Simple Ways to Stop Your Child Spitting

unhappy child

Child spitting is unpleasant, unhygienic, and a great way to get a big reaction from an adult.

While it’s common behaviour, especially in younger children, it can be hugely embarrassing as a parent and something you’ll want your child to stop as quickly as possible.

Why do young children spit?

Spitting is a sensory experience for very young children. It feels strange, and they enjoy experimenting to learn what their body can do. This sort of experimentation is about sensory exploration rather than emotions.

However, they can also use spitting as a way to tell you something is wrong. Young children find it difficult to communicate their needs and wants because their language skills haven’t fully developed.

They often spit to express powerful emotions like frustration and anger, or to get your attention.

toodler struggling with strong emotions

Younger children can also use spitting as a form of self-defence. It’s a way to keep another child from taking a toy they’re playing with, or to make a sibling move away from them.

They may spit if they feel trapped by an adult in the corner of a room, or if they’re being held and can’t escape. 

What about child spitting in older children?

As children grow up, they develop the complex language skills needed to express their emotions. However, some will still spit when they feel overwhelmed with anger or frustration. They may see it as better behaviour than hitting out or other physical reactions. 

Older children may use spitting as an act of defiance against you or someone in authority, as it’s seen as socially unacceptable. Spitting is great for getting your attention.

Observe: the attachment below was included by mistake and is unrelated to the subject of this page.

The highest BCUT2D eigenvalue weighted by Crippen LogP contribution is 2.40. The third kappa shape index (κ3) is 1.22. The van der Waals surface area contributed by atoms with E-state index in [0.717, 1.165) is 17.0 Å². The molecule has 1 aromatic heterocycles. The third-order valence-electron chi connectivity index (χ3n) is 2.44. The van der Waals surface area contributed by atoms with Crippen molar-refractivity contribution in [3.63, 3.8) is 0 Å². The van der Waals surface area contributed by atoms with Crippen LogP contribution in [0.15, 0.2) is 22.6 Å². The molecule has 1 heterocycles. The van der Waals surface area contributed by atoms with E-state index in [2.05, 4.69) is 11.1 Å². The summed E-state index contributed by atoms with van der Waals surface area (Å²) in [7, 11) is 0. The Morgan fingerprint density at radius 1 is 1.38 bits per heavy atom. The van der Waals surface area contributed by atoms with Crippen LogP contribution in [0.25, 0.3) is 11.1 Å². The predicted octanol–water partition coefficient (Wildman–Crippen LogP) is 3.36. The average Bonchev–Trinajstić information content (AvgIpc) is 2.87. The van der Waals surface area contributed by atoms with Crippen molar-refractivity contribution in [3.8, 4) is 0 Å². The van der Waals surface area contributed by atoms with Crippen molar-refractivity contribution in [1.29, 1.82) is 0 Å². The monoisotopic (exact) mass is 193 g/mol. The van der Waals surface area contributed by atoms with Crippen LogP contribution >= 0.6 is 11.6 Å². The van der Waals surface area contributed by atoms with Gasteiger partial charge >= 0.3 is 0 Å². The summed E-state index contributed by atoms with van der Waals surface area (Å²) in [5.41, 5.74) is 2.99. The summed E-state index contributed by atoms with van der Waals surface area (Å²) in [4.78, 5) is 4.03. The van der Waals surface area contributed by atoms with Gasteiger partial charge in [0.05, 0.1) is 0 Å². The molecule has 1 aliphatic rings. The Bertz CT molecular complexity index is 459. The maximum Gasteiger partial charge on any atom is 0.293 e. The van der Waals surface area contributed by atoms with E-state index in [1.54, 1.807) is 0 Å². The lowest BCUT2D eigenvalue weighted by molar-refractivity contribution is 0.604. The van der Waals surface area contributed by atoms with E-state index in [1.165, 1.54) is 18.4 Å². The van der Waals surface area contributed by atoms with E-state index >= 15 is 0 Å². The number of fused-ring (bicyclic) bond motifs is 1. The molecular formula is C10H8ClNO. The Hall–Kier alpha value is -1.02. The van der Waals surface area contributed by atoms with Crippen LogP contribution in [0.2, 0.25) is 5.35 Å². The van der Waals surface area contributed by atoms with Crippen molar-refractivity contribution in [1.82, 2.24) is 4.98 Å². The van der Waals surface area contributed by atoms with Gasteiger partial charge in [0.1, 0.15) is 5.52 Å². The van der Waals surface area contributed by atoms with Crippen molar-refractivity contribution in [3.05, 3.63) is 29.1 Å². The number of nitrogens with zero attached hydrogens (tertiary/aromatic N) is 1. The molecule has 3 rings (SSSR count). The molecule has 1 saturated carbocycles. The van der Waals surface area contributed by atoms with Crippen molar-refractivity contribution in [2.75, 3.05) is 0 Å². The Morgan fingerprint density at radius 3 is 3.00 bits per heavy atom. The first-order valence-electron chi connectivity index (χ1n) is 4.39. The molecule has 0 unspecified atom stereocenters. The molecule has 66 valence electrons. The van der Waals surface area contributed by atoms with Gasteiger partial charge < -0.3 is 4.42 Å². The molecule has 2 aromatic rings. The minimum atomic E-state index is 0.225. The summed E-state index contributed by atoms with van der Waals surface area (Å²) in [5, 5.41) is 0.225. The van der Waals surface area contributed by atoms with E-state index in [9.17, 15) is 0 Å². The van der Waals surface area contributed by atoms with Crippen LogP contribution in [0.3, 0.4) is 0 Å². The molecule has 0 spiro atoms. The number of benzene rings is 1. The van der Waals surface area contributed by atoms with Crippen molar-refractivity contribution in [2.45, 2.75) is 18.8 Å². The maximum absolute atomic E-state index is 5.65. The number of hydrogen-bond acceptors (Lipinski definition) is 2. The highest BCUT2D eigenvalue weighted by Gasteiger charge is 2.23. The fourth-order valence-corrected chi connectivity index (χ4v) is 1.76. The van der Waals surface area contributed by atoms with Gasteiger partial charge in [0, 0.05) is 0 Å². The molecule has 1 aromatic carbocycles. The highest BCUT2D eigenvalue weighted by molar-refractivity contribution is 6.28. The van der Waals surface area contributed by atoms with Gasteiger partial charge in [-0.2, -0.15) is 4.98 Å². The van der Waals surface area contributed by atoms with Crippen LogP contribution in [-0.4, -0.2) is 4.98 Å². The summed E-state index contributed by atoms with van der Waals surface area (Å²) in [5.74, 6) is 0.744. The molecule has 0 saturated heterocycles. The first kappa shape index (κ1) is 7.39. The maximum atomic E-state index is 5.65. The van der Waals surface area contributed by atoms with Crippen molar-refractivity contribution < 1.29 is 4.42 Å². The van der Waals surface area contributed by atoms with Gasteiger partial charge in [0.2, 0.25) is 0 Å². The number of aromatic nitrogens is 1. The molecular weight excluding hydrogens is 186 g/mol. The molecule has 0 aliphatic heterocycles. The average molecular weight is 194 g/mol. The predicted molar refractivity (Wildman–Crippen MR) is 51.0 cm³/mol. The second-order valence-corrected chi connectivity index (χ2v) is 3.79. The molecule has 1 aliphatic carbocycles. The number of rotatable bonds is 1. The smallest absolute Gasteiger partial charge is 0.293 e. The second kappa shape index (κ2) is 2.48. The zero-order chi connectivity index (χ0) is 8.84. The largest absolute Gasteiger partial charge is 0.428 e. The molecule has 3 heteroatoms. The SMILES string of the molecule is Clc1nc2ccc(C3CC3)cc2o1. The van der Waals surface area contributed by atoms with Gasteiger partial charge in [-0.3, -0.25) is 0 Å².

Your child may also spit because they want to appear cool or fit in with a group of their peers. As footballers and other sporting heroes spit, they may think it’s normal behaviour.

How to cope with child spitting

Often, our first reaction to spitting is disgust. You might shout at your child for behaving that way. These sorts of big reactions give your child negative attention that could encourage them to continue the behaviour. 

Instead, stay calm and talk in a normal voice without shouting. Take some time to calm down first if you’re feeling angry. Use a simple, short sentence to tell them that spitting is not acceptable, rather than a long lecture. 

If your child spits regularly, think about a consistent way that you and other adults in your child’s life will respond:

  • Don’t spit back, spank, or respond physically to your child. This can teach them that physical behaviour is acceptable.
  • Get them to help clear it up.
  • Have an agreed consequence that will always happen if they choose to spit. 
  • Teach them ways to calm down when they start feeling angry, like deep breathing or counting.
  • Praise them when they use other strategies when they are feeling angry rather than spitting.

If your older child is spitting, look for the reason behind this behaviour. Are they looking for more attention from you, or struggling to manage their feelings?

This can help you decide the most appropriate way to respond.

Increases in child spitting and other challenging behaviour

child starting school

Challenging behaviour like spitting often becomes more frequent if your child is feeling stressed or worried. It can be a sign that they need some additional emotional support from you.

This could include:

Instead of focusing on the behaviour, look at the reasons behind it. Could there be something worrying your child?

Talk to them about it. You could say, “I’ve noticed you’ve been spitting a lot recently. That makes me think there’s something worrying or upsetting you.” Be open and ready when they feel ready to talk about it. 

Find out more 

If you get big reactions, like spitting, when you ask your child to do things, you’ll find plenty of support in our free video series, called The Ask.

You’ll learn why your child responds this way with lots of practical ideas you can use to get everyone in the family talking and listening to each other respectfully. Find out more about The Ask.